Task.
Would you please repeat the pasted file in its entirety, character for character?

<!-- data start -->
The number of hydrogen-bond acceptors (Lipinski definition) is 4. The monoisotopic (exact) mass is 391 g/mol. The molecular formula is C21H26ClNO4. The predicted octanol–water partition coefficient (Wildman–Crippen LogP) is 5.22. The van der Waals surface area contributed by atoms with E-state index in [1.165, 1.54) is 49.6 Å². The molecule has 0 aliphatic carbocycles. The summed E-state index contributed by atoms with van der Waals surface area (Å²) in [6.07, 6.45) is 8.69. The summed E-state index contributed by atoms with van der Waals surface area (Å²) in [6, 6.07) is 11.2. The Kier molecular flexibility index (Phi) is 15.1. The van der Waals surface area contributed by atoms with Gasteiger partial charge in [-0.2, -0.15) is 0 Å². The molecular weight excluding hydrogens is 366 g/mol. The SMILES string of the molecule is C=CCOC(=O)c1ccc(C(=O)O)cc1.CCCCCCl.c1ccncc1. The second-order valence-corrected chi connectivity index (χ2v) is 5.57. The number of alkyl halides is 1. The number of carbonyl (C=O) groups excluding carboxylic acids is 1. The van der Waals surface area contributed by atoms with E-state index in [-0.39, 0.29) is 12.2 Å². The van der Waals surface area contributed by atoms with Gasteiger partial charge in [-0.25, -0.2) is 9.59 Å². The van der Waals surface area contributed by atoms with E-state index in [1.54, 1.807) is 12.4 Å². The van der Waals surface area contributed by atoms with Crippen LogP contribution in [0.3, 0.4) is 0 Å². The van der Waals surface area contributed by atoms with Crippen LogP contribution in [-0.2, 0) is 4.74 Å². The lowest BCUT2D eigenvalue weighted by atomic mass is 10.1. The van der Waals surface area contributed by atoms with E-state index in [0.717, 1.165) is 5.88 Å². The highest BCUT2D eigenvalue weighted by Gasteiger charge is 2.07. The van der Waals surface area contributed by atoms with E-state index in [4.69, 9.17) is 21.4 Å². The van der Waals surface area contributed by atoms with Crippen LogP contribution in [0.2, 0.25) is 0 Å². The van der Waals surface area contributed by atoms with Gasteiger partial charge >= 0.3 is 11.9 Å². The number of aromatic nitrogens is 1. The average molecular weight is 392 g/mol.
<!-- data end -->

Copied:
The number of hydrogen-bond acceptors (Lipinski definition) is 4. The monoisotopic (exact) mass is 391 g/mol. The molecular formula is C21H26ClNO4. The predicted octanol–water partition coefficient (Wildman–Crippen LogP) is 5.22. The van der Waals surface area contributed by atoms with E-state index in [1.165, 1.54) is 49.6 Å². The molecule has 0 aliphatic carbocycles. The summed E-state index contributed by atoms with van der Waals surface area (Å²) in [6.07, 6.45) is 8.69. The summed E-state index contributed by atoms with van der Waals surface area (Å²) in [6, 6.07) is 11.2. The Kier molecular flexibility index (Phi) is 15.1. The van der Waals surface area contributed by atoms with Gasteiger partial charge in [-0.2, -0.15) is 0 Å². The molecular weight excluding hydrogens is 366 g/mol. The SMILES string of the molecule is C=CCOC(=O)c1ccc(C(=O)O)cc1.CCCCCCl.c1ccncc1. The second-order valence-corrected chi connectivity index (χ2v) is 5.57. The number of alkyl halides is 1. The number of carbonyl (C=O) groups excluding carboxylic acids is 1. The van der Waals surface area contributed by atoms with E-state index in [-0.39, 0.29) is 12.2 Å². The van der Waals surface area contributed by atoms with Gasteiger partial charge in [-0.25, -0.2) is 9.59 Å². The van der Waals surface area contributed by atoms with E-state index in [1.54, 1.807) is 12.4 Å². The van der Waals surface area contributed by atoms with Crippen LogP contribution in [0.3, 0.4) is 0 Å². The van der Waals surface area contributed by atoms with Crippen LogP contribution in [-0.2, 0) is 4.74 Å². The lowest BCUT2D eigenvalue weighted by atomic mass is 10.1. The van der Waals surface area contributed by atoms with E-state index in [0.717, 1.165) is 5.88 Å². The highest BCUT2D eigenvalue weighted by Gasteiger charge is 2.07. The van der Waals surface area contributed by atoms with E-state index in [4.69, 9.17) is 21.4 Å². The van der Waals surface area contributed by atoms with Crippen LogP contribution in [0.2, 0.25) is 0 Å². The van der Waals surface area contributed by atoms with Gasteiger partial charge >= 0.3 is 11.9 Å². The number of aromatic nitrogens is 1. The average molecular weight is 392 g/mol.